Over the last 8 years, I’ve worked with a lot of marketers, from mega-brands to startups. I’ve seen all kinds of interesting (and not so interesting) digital experiences created to attract and engage a target audience. The best ones strike a balance between three key activities:
- Creation – building compelling content that engages its audience with a consistent and timely publishing process.
- Promotion – an outbound and inbound plan to reach the target audience.
- Measurement – a well-architected backend to measure and optimize performance.
Interesting content marketing programs that drive business value require the artist, the promoter, and the scientist to work in harmony with a shared purpose. None can be successful without the others.
The Balance of Art and Science in Marketing
Who fills the role of artist and scientist varies depending on company size:
- At large brands with well funded publishing programs, each role can be managed by separate teams. The creative teams write and edit content, the promotions team distributes and optimizes the content, and the analytics team measures performance.
- Small to mid-sized companies have the artist, the promoter, and the scientist all within the same small group.
- In the startup world, however, there is usually one person who balances each discipline to make the program work.
My current company helps brands license existing content from bloggers, moving both the text and redirecting the traffic to the brand. We focus on already-performing content to help drive a sustainable target audience. This combined focus on content and performance constantly puts us on the fence between the creative side (content producers who care about digital experience) and the business side (marketers who care about promotion and measurement). The joke internally is that we often sell art to scientists and science to artists.
The struggle to build strong, creative content that meets the business needs is real, especially for creative types who have little experience on the performance and science side of the equation. Here are a few tips we often give to artists who need help with the science of marketing his or her content to drive business results.
Tip 1: Define the Purpose of Your Content
This can vary widely depending on your company, its offering, and your current audience participation and engagement. Decide whether you are creating content for the top or bottom of your demand funnel. Most inbound marketers use content marketing to attract a top-of-funnel audience. If your business is not philosophically aligned with engaging your audience at this stage and only wants to drive conversions, you’ll likely want to focus more on transactional content.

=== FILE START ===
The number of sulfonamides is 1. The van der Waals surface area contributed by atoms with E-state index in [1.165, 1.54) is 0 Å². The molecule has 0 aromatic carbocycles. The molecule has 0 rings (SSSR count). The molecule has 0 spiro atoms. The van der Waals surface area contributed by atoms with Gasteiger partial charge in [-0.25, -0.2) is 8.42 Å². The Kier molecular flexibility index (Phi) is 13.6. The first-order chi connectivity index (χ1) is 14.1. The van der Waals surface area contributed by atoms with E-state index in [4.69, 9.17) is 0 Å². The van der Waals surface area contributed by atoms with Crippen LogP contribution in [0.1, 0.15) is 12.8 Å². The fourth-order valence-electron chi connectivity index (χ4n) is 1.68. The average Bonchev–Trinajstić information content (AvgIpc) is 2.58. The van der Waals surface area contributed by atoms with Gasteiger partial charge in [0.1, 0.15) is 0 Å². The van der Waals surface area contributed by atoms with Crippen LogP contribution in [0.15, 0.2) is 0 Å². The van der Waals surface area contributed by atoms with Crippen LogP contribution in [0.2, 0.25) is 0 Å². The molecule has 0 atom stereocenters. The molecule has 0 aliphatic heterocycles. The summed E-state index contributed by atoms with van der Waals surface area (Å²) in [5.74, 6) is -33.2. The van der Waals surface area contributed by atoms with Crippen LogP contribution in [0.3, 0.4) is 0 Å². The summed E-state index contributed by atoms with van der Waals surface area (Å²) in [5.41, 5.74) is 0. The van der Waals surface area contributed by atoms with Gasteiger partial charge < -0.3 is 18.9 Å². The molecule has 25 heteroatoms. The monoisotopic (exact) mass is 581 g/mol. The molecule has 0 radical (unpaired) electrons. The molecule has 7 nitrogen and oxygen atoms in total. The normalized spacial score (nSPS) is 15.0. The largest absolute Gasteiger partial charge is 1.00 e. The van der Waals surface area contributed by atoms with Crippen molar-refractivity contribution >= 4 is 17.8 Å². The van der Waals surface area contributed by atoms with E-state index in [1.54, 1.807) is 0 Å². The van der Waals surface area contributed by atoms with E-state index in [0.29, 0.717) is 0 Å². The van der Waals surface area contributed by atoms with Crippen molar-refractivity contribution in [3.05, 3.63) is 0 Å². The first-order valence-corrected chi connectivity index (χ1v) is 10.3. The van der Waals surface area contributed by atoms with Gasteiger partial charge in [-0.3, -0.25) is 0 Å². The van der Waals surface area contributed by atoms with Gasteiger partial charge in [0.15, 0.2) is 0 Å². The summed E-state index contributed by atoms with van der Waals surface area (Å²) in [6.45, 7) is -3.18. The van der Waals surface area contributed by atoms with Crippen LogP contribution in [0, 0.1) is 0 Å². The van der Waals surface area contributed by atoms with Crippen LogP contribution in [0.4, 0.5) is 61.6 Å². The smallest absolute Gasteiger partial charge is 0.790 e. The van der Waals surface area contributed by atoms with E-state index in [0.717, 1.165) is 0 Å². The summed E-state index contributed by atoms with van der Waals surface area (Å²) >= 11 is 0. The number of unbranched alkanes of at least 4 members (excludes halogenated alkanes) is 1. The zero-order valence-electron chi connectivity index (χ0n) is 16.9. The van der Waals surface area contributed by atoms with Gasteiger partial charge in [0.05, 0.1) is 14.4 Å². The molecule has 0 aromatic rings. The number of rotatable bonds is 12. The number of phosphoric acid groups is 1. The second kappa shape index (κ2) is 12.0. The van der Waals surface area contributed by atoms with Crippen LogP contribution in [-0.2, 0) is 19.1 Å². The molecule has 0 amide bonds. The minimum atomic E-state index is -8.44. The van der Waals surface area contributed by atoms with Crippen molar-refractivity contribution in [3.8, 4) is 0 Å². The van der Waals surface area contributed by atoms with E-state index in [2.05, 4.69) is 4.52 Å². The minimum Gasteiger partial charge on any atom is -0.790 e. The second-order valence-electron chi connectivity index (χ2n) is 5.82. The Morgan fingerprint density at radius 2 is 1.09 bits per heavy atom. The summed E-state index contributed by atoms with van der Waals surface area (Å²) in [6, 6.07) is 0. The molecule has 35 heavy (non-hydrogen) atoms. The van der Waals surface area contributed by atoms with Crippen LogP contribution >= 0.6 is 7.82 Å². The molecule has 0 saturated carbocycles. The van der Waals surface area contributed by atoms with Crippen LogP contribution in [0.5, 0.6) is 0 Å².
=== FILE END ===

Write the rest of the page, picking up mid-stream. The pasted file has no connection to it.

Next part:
Tip 2: Understand Your Traffic
Traffic is a good leading indicator for showing performance, but with a little additional digging, you can get a more qualitative look at the source of traffic and its behavior. We strongly encourage getting familiar with the basics of your web analytics platform. If this is not something you’re willing to do (everyone is able),find someone within your organization who can help you test and answer questions about your site traffic.
Tip 3: Invest in Organic Traffic Growth
While promoting content to your community who opted in to hear from you (email subscription, social, etc.) is great, it tends to drive sporadic performance with traffic bumps after each content push. In addition, you’re limited to reaching folks who already know who you are. Don’t neglect building your organic traffic. This will help you build a long-lasting sustainable content program with consistently engaged readers who are visiting because they’ve searched on a topic relevant to your brand. You’ll tend to drive far more brand awareness from an audience who may not know of your business.
Tip 4: Dig into Engagement
Engagement can’t be measured in social shares alone. We recommend a few simple data points to better understand engagement: Time on site, pageviews per session, return visits, and goal completions (conversions). An interesting correlation we’ve found is that, as your search engine rankings improve, your bounce rate will usually increase as well. This is why we believe bounce rate by itself usually doesn’t tell you much.
Tip 5: Evaluate Your Entire Conversion Path
If you’re only judging an article’s value by number of conversions from that page (last click attribution), you’re missing most of the story.
Some of these tips may be obvious to seasoned content marketers, but I’m constantly surprised by how often Ie need to reinforce them, even with experienced folks.
Now go forth and conquer, artists!